FOOT & ANKLE PAIN:
How can an Osteopath help you?
Foot & Ankle Pain

Foot and Ankle Pain Treatment

Depending on the diagnosis and your age and fitness we can use a variety of gentle massage, dry needling, joint mobilisation and manipulation techniques to increase the mobility of the joints, the rebalancing of ligaments and the flexibility of the muscles in the foot. We will often look at lower limb muscles and more remote joints such as the knee, hip, pelvis and lower back and may treat any joint restrictions and muscle tightness we find there. Often improving the movement in the joints of the hip, pelvis and lower back will help the foot and ankle function better. We will probably offer you specific balancing, strengthening or loosening exercises. We may offer advice on strapping and brace supports, footwear and other lifestyle factors that might either hinder or foster healing. Occasionally we may refer patients to a podiatrist for a second opinion and possible specialist foot support.

We sometimes require X-rays, scans and other tests to make a diagnosis and on rarer occasions may refer you to a GP or a specialist for additional investigation or treatment.

Foot and Ankle Pain Symptoms

Pain can occur in the foot and ankles for a number of reasons. The foot and ankle are made up of a number of small bones bound by ligaments, muscles and fascia all working together to give the strength, stability and flexibility the foot and ankle need to function properly.

Pain Symptoms

Common conditions affecting the foot and ankle and areas which can give rise to pain include:

Acquired flat foot – when the inner side of the foot, or inner arch, flattens. The foot may roll over to the inner side (known as over-pronation). It is often apparent if the heels of shoes wear out quickly and unevenly. Over-pronation can damage your ankle and foot joints and achilles tendon (the large tendon at the back of your ankle) and can also cause shin, knee or hip pain. Local symptoms can include foot pain, swelling and change in foot shape.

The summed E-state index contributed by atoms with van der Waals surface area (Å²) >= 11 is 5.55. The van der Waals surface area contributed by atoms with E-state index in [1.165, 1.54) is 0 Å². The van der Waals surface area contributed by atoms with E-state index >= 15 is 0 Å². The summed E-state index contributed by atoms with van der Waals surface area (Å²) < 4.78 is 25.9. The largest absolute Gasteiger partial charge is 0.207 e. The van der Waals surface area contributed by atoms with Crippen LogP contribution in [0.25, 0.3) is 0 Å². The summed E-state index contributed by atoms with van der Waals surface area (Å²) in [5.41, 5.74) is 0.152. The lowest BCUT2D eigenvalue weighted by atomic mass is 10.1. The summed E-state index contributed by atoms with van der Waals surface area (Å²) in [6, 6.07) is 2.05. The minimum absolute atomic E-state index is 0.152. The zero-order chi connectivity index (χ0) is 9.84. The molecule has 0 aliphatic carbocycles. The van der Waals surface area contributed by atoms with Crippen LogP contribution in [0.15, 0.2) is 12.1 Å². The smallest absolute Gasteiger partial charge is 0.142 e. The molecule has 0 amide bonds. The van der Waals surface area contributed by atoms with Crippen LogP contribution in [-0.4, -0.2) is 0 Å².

Plantar fasciitis –is pain and inflammation in the plantar fascia – the tough fibrous band of ligaments supporting the arches of the foot and running under the small bones from the underside of the heel and sole towards the toes, Often, people who have plantar fasciitis describe it as a sharp pain, most often under the heel or instep of the foot, almost like having a pebble in one’s shoe. It tends to be made worse by standing for long periods of time in poor footwear. Sufferers commonly mention that it is worse when standing after being off their feet for a long time, and it can hurt more putting the foot on the floor first thing in the morning. The sole of the foot can occasionally feel a little numb, tingly or swell slightly. In some cases of plantar fasciitis, a small spur of bone can grow where the plantar fascia attaches and pulls on the heel which can cause a sharp pain.

Achilles pain –The Achilles tendon is formed by the tendons of two large calf muscles, the gastrocnemius and soleus coming together and attaching onto the bone at the back of the heel called the calcaneus. Inflammation or tendonitis of the Achilles tendon can cause pain and tightness in this area and will impede normal walking or running.

Sprained ankle. Typically the result of a sudden twisting or “going over” on the ankle joint and more commonly it is the ligaments on the outside of the ankle that are sprained (a.k.a. “inversion sprain”). Typical symptoms are swelling, bruising, pain and instability of the ankle potentially causing a reoccurrence of similar sprains. Sometimes an x-ray is required to rule out any fracture. Rest, ice, elevation and compression are often advisable in the first 24 to 48 hours followed by manual therapy.

Exercise Videos

We have selected the exercises we most frequently advise our patients to do and turned them into short video clips.

bridge to health excercise video


New to Osteopathy?

Read an overview of what to expect when visiting an osteopath here

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Top Tips to Avoid Foot and Ankle Pain

  • 1.“Use it or loose it” – walk 20 to 30 minutes a day, to and from work, or during a lunch break
  • 2.Walk barefoot if possible at home or even at work
  • 3.Use a balance board or “wobble board” for 10-15 minutes a day at home to strengthen calf and ankle muscles
  • 4.Use a small pricke ball such as the “Footrubz” brand to massage a bare or socked foot at work or at home, stimulating blood supply and nerve endings
  • 5.Shower calves and ankles in alternating hot/cold water to stimulate local blood supply
  • 6.Avoid poor unsupportive footwear such as Ugg boots or high heel shoes
  • 7.If you are a runner, seek professional assessment and advice before buying running shoes and run on grass or sports tracks rather than pavement and tarmac
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